CALA Saga ends – Barton Farm finally Granted Consent #NPPF

The site that generated the CALA homes cause celebre Barton Farm at Winchester has now finally been granted planning consent.

Estates Gazette

Housebuilder Cala Group has been given the go-ahead for its long-running proposals to build 2,000 homes at Barton Farm in Winchester, Hampshire.

The developer has been promoting the site for 14 years and this week was finally give the green light by communities minister Eric Pickles.

Some 800 of the homes will be affordable.

Robert Millar, Cala’s group land director, said: “Coming so soon on the back of stimulus packages designed to support the construction industry, we feel this decision provides a major boost to the entire housebuilding sector and reaffirms the coalition’s stance on the role the housebuilding industry can play in supporting a wider economic recovery.”

In its recent year-end results, Cala report a massive increase in pretax profits, before exceptionals, to £11.4m, up from just £2m a year earlier.

The group has also reduced its debt by almost £18m to £98.4m.

Construction News

Cala Group has received planning approval for its 2,000-home development at Barton Farm, ending a row that has gone on for several years.

 Development can now begin on the site, which includes 800 affordable homes and associated infrastructure and community facilities.

The decision by communities secretary Eric Pickles marks a victory for the firm, after the Department of Communities and Local Government turned down the application last September on the grounds that it undermined the local authority’s core strategy development.

Cala then contested the decision through a judicial review, which the firm won in February. CEO Alan Brown last month told CN a refusal on the Winchester development “wouldn’t make sense” after the government’s housing rhetoric, and that he was optimistic about the 230-acre site.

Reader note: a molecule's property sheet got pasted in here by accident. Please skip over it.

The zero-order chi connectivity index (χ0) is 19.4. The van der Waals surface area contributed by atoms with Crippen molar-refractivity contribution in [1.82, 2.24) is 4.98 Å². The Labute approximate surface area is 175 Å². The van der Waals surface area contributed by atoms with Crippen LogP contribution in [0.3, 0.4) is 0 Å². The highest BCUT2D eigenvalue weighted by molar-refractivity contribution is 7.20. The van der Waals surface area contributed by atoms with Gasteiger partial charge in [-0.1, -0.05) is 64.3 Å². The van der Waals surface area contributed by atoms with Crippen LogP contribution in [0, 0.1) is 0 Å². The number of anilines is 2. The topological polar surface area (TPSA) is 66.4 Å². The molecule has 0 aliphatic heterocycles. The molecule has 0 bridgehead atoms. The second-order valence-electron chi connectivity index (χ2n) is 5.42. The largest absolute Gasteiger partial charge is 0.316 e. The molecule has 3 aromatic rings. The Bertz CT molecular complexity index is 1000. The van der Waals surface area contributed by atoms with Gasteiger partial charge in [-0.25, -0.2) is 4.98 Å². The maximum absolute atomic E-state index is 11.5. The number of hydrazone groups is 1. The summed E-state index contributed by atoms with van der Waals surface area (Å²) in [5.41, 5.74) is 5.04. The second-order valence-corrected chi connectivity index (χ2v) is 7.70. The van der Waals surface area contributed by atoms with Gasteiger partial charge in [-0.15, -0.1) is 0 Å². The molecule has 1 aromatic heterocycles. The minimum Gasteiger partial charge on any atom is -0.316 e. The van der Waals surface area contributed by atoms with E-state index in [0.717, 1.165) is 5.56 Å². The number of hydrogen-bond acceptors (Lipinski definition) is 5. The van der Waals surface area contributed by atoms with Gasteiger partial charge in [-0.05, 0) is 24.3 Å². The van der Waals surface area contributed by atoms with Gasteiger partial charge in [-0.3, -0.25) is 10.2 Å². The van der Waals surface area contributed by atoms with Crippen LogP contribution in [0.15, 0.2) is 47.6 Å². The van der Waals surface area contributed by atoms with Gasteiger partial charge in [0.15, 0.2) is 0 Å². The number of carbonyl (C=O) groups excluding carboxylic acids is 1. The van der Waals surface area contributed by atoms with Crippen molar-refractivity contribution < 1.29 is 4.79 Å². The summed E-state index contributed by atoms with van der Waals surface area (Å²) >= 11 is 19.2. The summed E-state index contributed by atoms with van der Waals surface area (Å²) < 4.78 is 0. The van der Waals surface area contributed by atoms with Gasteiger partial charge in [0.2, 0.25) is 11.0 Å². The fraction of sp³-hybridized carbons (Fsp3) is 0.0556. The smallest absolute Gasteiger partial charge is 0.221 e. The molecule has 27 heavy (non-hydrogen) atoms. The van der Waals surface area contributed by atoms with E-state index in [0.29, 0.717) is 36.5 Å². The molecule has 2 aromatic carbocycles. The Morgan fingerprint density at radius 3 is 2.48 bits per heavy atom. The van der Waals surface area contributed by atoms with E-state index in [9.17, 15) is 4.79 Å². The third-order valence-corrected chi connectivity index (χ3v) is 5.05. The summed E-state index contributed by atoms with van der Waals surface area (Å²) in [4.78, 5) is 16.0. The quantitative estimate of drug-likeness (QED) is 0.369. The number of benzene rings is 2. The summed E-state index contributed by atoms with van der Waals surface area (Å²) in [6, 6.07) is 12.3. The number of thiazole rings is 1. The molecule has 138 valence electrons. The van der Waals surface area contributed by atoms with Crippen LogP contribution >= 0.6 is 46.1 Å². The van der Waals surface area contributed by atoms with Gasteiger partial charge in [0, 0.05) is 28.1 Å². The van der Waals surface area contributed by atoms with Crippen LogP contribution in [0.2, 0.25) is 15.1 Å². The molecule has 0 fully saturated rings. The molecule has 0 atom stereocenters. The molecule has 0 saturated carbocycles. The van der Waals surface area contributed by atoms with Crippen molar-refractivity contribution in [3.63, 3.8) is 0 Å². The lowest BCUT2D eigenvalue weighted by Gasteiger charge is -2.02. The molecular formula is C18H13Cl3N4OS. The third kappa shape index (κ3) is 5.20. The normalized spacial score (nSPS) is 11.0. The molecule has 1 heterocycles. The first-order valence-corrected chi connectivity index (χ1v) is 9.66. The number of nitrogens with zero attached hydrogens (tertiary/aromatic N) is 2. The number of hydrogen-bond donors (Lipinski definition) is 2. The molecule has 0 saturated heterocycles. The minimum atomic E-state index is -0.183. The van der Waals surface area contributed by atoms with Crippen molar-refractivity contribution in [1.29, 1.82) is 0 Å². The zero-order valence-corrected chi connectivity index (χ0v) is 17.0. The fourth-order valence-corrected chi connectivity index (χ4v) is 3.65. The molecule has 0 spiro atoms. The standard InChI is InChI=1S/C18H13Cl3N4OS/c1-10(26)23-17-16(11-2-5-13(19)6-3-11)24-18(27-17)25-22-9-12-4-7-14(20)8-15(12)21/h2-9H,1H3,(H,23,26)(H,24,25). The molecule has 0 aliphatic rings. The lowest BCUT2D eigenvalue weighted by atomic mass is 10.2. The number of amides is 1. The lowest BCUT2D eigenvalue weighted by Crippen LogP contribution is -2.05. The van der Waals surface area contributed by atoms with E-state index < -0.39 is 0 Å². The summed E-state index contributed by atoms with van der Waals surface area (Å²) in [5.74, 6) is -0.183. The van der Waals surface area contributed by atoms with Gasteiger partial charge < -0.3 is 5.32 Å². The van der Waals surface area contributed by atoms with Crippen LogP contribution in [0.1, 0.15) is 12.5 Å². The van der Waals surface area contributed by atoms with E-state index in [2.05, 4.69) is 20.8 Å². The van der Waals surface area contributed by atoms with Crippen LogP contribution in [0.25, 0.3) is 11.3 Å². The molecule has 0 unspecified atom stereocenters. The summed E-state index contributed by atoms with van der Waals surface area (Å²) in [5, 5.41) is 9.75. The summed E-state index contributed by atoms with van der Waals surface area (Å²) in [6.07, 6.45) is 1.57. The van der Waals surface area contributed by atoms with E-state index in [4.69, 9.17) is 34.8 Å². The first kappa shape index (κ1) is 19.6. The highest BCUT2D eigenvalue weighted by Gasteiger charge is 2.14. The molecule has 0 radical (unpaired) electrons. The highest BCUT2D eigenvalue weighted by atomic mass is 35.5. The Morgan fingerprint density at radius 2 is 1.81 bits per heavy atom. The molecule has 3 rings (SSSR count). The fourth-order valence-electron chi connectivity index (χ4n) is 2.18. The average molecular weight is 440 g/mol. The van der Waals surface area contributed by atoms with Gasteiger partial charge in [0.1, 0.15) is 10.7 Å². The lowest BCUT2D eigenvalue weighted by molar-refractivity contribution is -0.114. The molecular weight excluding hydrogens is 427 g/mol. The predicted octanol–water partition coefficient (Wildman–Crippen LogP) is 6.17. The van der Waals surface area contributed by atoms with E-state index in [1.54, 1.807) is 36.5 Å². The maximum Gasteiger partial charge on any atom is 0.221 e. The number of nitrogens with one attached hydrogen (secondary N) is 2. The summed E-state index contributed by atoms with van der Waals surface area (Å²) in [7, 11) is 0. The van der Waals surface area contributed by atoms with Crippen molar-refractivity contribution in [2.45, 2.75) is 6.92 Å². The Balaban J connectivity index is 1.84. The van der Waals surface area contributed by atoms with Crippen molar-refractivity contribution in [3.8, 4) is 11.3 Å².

Winchester & Chandler’s Ford MP Steve Brine, who has long opposed the development, called the decision “bitterly disappointing”.

“Cala homes have very deep pockets”, he said, “and have relentlessly pursued Winchester over many years until they got what they wanted”.

“Assuming Barton Farm is developed, 2,000 houses on this site will in my opinion ultimately make the city a less comfortable place to live.

“We will get used to it, and not too many years from now we’ll no doubt struggle to remember how it looked before, but a special piece of the landscape setting of Winchester will be gone forever.”

Cala group land director Robert Millar said he welcomed the decision, and now looks forward “to continuing to work positively with the Council and local community to deliver a high-quality development”.

He added: “Coming so soon on the back of stimulus packages designed to support the construction industry, we feel this decision provides a major boost to the entire housebuilding sector and reaffirms the Coalition’s stance on the role the housebuilding industry can play in supporting a wider economic recovery.

“Local people will benefit greatly from this decision. It will be a major contributor to stimulating the local economy and creating long term jobs. Furthermore, it will make a significant contribution to the chronic shortage of affordable housing enabling key workers and other local people to live in their own City.”..

Cala currently holds a £3bn landbank of 9,600 plots, and completed 875 homes in 2011 – a rise of 35 per cent on the year before.

West Coast Mainline – Does the DfT not know how to apply a Discount Rate?

The Transport Secretary has stated on radio 4 that the cancelled West Coast Main Line Franchise figures did not take into account inflation – something only vaguely hinted at in the press release.

I find this unbelievable – the first thing you do with any investment of PPP is discount to net present value?

Was it that certain elements of risk were not discounted – such as passenger variations or interest rate change risk?

Was there not a proper risk assessment model?  Was it a simple spreadsheet error that was not picked up and checked?

On major projects such as this are not the figures ran over by the chief account and chief economist at each department?  If not perhaps the real blame lies not in the staff suspended by at permanent secretary level for poor quality assurance systems?